“He always told me, ‘You do your job. You enforce the law. You leave the politics to me,’” Tatum said.

The law definitely mattered to Overton. In a particularly famous Franklin County clash, Franklin County Speedway owner and dyed-in-the-wool huckster Donald “Whitey” Taylor booked a performance from country outlaw Willie Nelson in 1980 for a festival billed as a blowout event that would attract 100,000 — but Nelson was a no-show after Overton vowed to arrest him if he drank alcohol on stage.

Yet Overton could apply the law in creative, compassionate ways. Stanley recalled an incident in which a county resident attempted suicide, and later received a hospital visit from Overton, who “arrested” him. “He went and talked to him and told him he shouldn’t be killing people, especially himself.” The man considered the visit a life-saving intervention, Stanley said.

County Circuit Judge William Alexander declared Overton’s retirement in 2007 at age 69 “the end of an institution,” adding “nobody could ask anybody to give any more than he has.”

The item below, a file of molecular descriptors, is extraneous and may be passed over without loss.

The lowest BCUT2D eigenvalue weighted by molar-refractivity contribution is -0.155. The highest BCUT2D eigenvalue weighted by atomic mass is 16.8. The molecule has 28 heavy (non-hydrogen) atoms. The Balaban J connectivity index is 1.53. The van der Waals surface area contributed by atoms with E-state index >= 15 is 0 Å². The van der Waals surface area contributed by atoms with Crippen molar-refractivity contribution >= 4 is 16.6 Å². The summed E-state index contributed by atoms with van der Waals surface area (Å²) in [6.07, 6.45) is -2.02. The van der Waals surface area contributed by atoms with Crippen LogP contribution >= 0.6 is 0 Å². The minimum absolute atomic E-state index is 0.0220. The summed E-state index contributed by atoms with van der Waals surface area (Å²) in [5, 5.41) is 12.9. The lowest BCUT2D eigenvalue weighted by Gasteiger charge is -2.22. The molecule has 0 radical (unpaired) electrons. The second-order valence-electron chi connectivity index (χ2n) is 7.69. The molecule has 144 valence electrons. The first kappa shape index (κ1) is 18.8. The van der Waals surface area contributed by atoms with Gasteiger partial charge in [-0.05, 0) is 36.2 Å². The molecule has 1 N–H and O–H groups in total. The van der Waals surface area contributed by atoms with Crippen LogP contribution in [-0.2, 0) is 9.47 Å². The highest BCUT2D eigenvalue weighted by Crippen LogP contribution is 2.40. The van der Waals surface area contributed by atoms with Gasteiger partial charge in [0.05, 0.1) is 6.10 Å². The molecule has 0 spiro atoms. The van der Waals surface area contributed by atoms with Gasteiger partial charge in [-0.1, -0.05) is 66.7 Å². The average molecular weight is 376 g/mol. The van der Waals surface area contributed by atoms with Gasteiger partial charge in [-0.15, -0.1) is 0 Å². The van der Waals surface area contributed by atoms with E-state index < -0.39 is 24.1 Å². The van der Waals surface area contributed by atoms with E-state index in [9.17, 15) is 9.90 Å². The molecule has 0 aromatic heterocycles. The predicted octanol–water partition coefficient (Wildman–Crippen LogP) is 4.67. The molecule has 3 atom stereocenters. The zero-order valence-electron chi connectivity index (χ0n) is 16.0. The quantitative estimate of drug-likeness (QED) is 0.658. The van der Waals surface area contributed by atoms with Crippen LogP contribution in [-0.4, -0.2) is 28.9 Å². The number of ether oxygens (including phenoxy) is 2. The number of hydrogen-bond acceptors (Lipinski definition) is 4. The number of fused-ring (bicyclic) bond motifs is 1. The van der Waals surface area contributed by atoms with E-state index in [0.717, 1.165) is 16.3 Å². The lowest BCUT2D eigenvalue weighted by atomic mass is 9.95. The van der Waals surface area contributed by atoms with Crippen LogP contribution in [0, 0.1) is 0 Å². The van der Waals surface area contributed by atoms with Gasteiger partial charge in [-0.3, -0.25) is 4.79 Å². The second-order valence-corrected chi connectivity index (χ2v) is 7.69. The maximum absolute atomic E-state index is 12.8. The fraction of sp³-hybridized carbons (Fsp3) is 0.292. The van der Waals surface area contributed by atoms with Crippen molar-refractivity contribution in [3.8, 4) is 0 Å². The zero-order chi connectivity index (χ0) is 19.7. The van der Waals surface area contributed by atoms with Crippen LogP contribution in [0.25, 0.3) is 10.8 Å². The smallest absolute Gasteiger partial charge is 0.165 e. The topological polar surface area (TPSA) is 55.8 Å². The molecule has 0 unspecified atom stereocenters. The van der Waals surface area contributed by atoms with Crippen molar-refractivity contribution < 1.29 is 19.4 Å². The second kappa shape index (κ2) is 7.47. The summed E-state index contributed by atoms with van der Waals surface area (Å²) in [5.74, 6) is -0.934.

Overton was preceded in death by his wife of 59 years, Ann Overton. He is survived by his two sons, Bill and David, and many grandchildren and great-grandchildren.

Overton’s funeral is Monday at 2 p.m. at Franklin Heights Church with interment to follow at Franklin Memorial Park. The family will receive friends Sunday from 3 p.m. to 6 p.m. at the church. Conner-Bowman Funeral Home is in charge of the arrangements.

Staff writers Laurence Hammack with The Roanoke Times and Steven Marsh with Franklin News-Post contributed to this report.

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Mike Allen is the editorial page editor for The Roanoke Times. His past beats as a Roanoke Times reporter included Botetourt County, Franklin County, courts and legal issues, and arts and culture.